A new study finds further evidence that sugar consumption is linked to diabetes and heart disease in children. The research, conducted at the University of California, San Francisco, and Touro University California, explored the effect of sugar on its ow, rather than the effects of calories in general.
The researchers examined the data of 43 children at an obesity clinic, all of whom had symptoms of metabolic syndrome. At the beginning of the study, the participants got 28 per cent of their total calorie intake from sugar. After changes were made to their diet, that figure dropped to 10 per cent.
Lower sugar intake was the only significant change made to their diets. The participants continued to eat a lot of processed food. However, the researchers observed significant results:
“We reversed virtually every aspect of their metabolic syndromen,” said Robert Lustig, pediatric endocrinologist at UCSF Benioff Children’s Hospital San Francisco and lead author of the study.
Dr. Lustig is a prominent critic of the sugar industry, and a firm believer that sugar is the main reason for high levels of obesity and type 2 diabetes. He is the author of “Fat Chance: the hidden truth about sugar.” In the book, he claims that sugar causes health problem independent of its calorie content, a claim that has been disputed by a number of scientists. He has also been criticised by the food industry, who argue that it is overall calorie intake that causes obesity and type 2 diabetes, and too little exercise.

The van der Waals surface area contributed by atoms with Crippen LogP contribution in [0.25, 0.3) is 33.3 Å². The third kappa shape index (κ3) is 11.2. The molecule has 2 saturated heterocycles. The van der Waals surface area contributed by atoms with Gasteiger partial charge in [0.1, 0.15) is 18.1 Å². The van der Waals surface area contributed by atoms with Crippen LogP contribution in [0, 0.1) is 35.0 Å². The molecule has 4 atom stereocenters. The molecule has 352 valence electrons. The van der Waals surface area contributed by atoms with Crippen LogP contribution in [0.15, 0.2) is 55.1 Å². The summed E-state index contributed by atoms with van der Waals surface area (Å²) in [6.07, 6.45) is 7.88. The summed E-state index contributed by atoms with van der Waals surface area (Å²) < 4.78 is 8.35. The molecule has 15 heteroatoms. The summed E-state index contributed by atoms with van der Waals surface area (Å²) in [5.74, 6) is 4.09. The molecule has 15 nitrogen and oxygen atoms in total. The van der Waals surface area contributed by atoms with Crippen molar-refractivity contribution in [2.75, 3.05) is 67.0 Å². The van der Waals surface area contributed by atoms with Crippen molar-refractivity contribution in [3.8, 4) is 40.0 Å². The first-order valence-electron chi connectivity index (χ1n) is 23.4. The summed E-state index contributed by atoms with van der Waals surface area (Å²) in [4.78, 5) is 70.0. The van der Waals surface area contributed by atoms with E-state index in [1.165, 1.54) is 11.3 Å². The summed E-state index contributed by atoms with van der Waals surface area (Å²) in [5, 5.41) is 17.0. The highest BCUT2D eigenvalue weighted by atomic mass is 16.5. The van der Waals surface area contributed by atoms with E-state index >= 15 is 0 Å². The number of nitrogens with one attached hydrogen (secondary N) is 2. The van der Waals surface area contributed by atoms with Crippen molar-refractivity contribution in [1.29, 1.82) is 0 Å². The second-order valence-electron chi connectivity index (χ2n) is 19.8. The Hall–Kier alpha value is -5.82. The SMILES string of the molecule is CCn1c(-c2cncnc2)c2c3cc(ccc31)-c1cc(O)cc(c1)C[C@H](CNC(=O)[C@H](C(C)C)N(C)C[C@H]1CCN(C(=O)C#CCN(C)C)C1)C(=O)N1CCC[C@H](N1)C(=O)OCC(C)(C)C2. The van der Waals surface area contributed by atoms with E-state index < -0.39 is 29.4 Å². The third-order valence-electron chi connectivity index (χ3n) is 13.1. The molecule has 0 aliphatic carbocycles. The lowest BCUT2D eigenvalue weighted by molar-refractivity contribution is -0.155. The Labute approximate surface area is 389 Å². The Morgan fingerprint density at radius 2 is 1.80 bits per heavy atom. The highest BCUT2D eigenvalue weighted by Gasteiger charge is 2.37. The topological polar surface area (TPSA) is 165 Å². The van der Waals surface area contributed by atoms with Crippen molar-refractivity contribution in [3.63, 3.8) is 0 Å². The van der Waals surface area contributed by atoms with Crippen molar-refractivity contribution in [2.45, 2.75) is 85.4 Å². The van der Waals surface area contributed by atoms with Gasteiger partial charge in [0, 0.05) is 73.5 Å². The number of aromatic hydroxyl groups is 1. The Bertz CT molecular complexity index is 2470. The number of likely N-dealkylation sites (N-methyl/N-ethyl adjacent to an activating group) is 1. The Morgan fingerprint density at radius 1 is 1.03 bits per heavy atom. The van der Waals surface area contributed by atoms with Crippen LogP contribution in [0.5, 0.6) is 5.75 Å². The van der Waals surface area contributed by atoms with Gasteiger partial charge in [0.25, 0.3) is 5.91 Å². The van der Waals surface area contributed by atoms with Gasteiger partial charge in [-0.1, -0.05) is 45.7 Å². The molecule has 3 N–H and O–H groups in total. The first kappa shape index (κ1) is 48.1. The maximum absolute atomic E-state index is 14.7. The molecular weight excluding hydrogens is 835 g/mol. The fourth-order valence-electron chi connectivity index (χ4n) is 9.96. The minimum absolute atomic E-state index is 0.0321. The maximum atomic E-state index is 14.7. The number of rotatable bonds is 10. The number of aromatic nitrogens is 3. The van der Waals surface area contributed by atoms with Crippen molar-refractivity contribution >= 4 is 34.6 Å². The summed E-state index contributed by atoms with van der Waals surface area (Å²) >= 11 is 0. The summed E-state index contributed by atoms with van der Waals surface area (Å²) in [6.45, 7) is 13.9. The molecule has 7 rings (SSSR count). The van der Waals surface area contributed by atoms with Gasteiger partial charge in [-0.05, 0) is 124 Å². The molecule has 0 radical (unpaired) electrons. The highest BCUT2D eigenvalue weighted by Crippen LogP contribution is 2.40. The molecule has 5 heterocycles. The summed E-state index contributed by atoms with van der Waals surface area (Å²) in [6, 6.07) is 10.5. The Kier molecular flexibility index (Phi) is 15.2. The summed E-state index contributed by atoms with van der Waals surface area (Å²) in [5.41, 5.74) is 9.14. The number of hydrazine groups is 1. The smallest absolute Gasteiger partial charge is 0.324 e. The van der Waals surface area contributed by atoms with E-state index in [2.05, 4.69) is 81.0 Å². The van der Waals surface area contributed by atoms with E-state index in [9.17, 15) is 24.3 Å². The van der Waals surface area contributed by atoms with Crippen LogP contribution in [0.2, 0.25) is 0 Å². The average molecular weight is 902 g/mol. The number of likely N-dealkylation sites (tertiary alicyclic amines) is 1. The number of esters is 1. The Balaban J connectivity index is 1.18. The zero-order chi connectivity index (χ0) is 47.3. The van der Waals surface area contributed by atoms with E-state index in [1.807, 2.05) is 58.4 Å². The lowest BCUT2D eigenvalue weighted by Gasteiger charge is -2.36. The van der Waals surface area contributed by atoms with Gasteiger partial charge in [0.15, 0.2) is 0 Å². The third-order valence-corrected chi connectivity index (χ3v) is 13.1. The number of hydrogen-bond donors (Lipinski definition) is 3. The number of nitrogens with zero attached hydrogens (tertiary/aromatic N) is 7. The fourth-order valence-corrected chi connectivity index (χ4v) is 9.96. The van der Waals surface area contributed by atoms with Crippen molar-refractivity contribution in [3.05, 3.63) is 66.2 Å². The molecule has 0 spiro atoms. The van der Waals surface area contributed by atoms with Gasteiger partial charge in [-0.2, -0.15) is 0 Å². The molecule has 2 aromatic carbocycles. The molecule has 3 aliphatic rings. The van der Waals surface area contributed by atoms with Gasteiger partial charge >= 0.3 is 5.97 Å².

The Grocery Manufacturer’s Associatio, which represents food companies, questioned the study. Leon Burner, the group’s chief science officer, criticised the small size of the study and its focus on people with metabolic disorders, accusing the research of being a “generalisation.”
“The broad conclusions and policy recommendations in this study only serve to further the author’s policy agenda without a sufficient scientific foundatio,” Bruner said.
Similar criticism came from the American Beverage Associatio, which pointed out that the results only found a correlation between sugar and certain health problems. William Dermody, vice president of policy, accused the study of scaremongering: “That’s the problem with studies like this,” he said. “They raise an alarm without the proof.”
Other responses were more positive, but the broad consensus is that this study alone is not enough. Further research is needed. David Ludwig, director of the New Balance Foundation Obesity Prevention Centre at Boston Children’s Hospital, said:
“Because of the study’s desig, we can’t be completely certain that the changes are fully attributable to changes in sugar intake,” Dr. Ludwig said. “It’s possible that other aspects of the diet or lifestyle changed.”
Despite his reservations, Dr. Ludwig was positive about the study, calling it “an interesting and useful step forward in assessing the effects of added sugar in children.”
The findings were published in Obesity.

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